Viruses have represented a threat to human populations throughout history and still account for a large proportion of disease and death worldwide. Due to the long relationship between humans and viruses, gene variants conferring increased resistance to these pathogens have likely been targeted by natural selection. This concept has been exploited to identify variants in the human genome that modulate susceptibility to infection or the severity of the ensuing disease. Populations living in different geographic areas have been exposed to different viral loads and therefore have been subjected to a variable virus-driven selective pressure. By analysing genetic data for 52 populations distributed worldwide, scientists have identified variants that display higher frequency where the viral load is also high. Using this approach, they found 139 human genes that modulate susceptibility to viral infections; the protein products of several of these genes interact with one another and often with viral components.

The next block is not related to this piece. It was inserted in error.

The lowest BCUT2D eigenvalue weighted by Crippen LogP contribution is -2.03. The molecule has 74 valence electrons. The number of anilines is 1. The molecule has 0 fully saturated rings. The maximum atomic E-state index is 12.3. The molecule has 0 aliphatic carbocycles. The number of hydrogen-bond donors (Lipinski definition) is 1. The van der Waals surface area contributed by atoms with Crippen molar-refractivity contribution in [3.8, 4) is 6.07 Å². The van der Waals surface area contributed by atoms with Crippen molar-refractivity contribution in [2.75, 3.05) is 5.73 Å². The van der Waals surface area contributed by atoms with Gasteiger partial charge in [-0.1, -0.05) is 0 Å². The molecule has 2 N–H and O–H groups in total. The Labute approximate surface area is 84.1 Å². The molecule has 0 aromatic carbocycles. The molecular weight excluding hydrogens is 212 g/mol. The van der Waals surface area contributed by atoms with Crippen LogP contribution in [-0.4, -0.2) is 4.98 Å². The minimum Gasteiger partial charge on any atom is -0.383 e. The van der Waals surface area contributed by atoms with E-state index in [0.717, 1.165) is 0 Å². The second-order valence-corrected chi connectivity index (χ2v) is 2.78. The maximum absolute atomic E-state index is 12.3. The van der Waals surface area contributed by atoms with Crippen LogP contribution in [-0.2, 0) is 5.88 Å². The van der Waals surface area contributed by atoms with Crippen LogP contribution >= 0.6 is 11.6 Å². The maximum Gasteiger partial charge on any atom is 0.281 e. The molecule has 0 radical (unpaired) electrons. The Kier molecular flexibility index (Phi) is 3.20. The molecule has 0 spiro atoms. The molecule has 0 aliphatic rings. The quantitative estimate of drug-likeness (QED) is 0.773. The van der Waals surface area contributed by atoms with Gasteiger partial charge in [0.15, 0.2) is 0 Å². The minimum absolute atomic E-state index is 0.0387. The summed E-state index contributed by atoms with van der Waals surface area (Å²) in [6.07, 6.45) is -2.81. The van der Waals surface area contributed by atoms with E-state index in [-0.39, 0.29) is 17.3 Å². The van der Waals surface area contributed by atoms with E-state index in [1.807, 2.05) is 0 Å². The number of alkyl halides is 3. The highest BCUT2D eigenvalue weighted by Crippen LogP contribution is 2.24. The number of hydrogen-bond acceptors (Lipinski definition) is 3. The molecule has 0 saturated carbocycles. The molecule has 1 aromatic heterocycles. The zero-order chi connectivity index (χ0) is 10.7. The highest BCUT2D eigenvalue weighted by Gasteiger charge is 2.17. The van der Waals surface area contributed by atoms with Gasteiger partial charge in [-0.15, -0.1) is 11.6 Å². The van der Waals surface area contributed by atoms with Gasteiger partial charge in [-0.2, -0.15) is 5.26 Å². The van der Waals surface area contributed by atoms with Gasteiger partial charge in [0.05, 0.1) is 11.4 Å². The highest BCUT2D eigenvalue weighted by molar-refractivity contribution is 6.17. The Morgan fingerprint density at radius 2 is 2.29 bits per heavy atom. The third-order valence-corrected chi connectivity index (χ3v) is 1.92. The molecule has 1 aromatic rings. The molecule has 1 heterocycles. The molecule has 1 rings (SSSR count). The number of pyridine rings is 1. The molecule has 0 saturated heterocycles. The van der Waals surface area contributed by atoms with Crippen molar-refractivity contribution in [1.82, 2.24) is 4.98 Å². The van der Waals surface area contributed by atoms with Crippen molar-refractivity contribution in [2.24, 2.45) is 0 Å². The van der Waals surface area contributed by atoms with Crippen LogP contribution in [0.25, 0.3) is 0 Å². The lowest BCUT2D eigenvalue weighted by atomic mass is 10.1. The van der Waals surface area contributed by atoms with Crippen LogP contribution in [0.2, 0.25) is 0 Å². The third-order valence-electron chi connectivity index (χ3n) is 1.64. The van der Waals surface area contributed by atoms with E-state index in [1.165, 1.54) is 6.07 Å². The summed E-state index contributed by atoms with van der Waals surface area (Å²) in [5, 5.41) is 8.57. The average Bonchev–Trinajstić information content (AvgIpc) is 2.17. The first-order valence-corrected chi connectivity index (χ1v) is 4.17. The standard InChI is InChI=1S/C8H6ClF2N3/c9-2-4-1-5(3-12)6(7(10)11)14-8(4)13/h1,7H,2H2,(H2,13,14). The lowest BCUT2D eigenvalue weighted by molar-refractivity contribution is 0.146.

Study Shows How Viruses Changed Human Evolution